Subject: Re: [libssh2] (no subject)

Re: [libssh2] (no subject)

From: Mark Erikson <>
Date: Sun, 09 Sep 2007 13:13:37 +0800

> From: "Paul Thomas" <>
> Subject: [libssh2] Interacting with a shell how?
> So I've been reading through the docs and I've got a working example that
> can get to the point where it can open up a shell on a pty, but after that
> suceeds what do I do now?
> The guides all say
> /* At this point the shell can be interacted with using
> * libssh2_channel_read()
> * libssh2_channel_read_stderr()
> * libssh2_channel_write()
> * libssh2_channel_write_stderr()
> Thats nice, but I expected that after I requested a shell that there would
> be some data on the socket ready to be read that contained something like:
> paul_at_computerName ~ $
> What am I missing here? I've been unable to find much help online in the
> form of docs talking about ssh with the exception of the RFCs and these talk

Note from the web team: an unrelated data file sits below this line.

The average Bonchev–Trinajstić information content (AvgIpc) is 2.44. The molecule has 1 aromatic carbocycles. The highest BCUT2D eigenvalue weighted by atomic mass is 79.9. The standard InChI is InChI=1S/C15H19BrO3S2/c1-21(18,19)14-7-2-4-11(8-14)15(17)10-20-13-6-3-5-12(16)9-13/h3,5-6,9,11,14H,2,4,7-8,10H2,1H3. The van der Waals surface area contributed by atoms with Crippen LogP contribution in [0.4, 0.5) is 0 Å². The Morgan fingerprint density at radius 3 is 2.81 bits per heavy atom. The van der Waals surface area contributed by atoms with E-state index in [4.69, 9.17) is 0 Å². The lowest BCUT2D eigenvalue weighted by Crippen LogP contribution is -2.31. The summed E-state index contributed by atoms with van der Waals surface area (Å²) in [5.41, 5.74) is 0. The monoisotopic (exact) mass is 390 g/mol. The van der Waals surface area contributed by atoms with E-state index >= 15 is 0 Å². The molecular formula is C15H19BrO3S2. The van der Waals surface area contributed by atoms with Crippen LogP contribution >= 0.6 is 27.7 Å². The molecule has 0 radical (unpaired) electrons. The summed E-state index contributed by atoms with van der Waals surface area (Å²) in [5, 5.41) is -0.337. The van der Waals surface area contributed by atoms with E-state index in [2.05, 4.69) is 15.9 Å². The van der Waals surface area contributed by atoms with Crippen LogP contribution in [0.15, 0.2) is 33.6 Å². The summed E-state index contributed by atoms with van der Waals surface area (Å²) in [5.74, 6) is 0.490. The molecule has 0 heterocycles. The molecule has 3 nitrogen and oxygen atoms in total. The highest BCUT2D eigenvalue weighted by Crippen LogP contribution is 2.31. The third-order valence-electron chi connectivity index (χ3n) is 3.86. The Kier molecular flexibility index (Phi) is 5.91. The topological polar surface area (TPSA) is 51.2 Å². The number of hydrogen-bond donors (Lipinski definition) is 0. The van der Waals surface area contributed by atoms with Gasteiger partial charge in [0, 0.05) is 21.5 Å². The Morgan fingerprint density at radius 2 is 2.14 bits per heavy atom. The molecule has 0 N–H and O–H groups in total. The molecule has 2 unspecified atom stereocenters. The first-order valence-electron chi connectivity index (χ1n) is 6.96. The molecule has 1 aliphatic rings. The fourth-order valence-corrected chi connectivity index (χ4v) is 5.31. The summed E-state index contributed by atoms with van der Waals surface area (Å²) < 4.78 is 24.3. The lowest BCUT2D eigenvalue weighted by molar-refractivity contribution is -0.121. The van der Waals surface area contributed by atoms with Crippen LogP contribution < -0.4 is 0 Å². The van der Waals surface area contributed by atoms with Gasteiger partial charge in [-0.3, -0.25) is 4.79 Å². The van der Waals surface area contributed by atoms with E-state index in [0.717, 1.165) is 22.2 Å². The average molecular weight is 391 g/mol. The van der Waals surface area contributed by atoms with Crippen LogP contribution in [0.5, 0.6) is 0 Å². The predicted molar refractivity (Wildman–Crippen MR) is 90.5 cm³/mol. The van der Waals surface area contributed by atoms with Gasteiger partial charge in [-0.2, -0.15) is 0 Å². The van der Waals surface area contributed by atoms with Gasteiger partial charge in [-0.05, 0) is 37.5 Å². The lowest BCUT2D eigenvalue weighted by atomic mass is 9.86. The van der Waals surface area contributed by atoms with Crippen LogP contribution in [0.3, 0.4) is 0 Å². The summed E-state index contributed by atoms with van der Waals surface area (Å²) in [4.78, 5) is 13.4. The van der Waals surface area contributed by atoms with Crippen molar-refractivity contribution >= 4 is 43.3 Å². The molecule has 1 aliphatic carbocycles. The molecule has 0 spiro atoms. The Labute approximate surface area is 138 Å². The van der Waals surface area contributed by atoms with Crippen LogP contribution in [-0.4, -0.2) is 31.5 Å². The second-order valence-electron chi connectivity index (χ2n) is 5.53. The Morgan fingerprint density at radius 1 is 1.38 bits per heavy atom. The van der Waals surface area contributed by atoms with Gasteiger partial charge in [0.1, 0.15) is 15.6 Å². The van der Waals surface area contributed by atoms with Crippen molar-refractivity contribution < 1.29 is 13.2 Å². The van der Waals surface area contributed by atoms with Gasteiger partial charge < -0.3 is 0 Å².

> about the protocol, not what do do when its already connected.
> Help? Advice?
> Paul

I've also been working on a project which uses libssh2 to create a
shell. I don't have a good, simple example to give you, since it's a
GUI program that contains code adapted from several different sources,
and things are ugly right now. But, let me see if I can give an
overview of how I've got things working.

I have an SSHConnection class that encapsulates the socket IO. Whenever
the socket reports that there's input available, I call
SSHConnection->Read(void * buffer, uint nbytes). Read() does some
calculations to figure out exactly how much to read from the channel,
does a libssh2_poll() to confirm that it's ready to read, then creates a
new char[] buffer and calls libssh2_channel_read(channel, buffer,
actualNBytes). From there, you should be able to do whatever you want
with the data.

Writing's pretty simple. Whenever the user types, I call
SSHConnection->Write(char* data, int len), which passes it on to
libssh2_channel_write(channel, data, len).

My project is still pretty much a throwaway test with a lot of glitches,
so I don't claim to have this perfected. Still, hopefully that will
give you a bit of an idea where to head.

Mark Erikson

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Received on 2007-09-09